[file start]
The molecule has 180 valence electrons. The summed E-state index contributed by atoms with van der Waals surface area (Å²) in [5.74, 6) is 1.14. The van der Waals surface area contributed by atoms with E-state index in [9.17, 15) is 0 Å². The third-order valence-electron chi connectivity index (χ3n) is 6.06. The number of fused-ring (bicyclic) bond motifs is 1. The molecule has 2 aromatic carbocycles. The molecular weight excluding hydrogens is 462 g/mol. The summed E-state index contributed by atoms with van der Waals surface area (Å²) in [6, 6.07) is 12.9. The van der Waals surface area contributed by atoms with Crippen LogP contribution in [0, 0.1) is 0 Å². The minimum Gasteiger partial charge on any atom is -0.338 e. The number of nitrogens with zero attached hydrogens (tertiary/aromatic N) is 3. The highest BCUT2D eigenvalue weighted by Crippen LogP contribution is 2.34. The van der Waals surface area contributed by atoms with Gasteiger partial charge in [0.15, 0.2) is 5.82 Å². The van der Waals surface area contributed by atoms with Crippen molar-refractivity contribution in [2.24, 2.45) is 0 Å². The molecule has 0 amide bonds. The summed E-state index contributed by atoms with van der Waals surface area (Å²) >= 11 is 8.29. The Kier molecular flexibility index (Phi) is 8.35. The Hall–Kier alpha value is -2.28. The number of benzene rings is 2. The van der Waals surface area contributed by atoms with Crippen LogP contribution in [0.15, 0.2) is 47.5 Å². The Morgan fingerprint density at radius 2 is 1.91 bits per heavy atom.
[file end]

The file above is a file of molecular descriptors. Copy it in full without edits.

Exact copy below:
The molecule has 180 valence electrons. The summed E-state index contributed by atoms with van der Waals surface area (Å²) in [5.74, 6) is 1.14. The van der Waals surface area contributed by atoms with E-state index in [9.17, 15) is 0 Å². The third-order valence-electron chi connectivity index (χ3n) is 6.06. The number of fused-ring (bicyclic) bond motifs is 1. The molecule has 2 aromatic carbocycles. The molecular weight excluding hydrogens is 462 g/mol. The summed E-state index contributed by atoms with van der Waals surface area (Å²) in [6, 6.07) is 12.9. The van der Waals surface area contributed by atoms with Crippen LogP contribution in [0, 0.1) is 0 Å². The minimum Gasteiger partial charge on any atom is -0.338 e. The number of nitrogens with zero attached hydrogens (tertiary/aromatic N) is 3. The highest BCUT2D eigenvalue weighted by Crippen LogP contribution is 2.34. The van der Waals surface area contributed by atoms with Gasteiger partial charge in [0.15, 0.2) is 5.82 Å². The van der Waals surface area contributed by atoms with Crippen molar-refractivity contribution in [2.24, 2.45) is 0 Å². The molecule has 0 amide bonds. The summed E-state index contributed by atoms with van der Waals surface area (Å²) >= 11 is 8.29. The Kier molecular flexibility index (Phi) is 8.35. The Hall–Kier alpha value is -2.28. The number of benzene rings is 2. The van der Waals surface area contributed by atoms with Crippen LogP contribution in [0.15, 0.2) is 47.5 Å². The Morgan fingerprint density at radius 2 is 1.91 bits per heavy atom.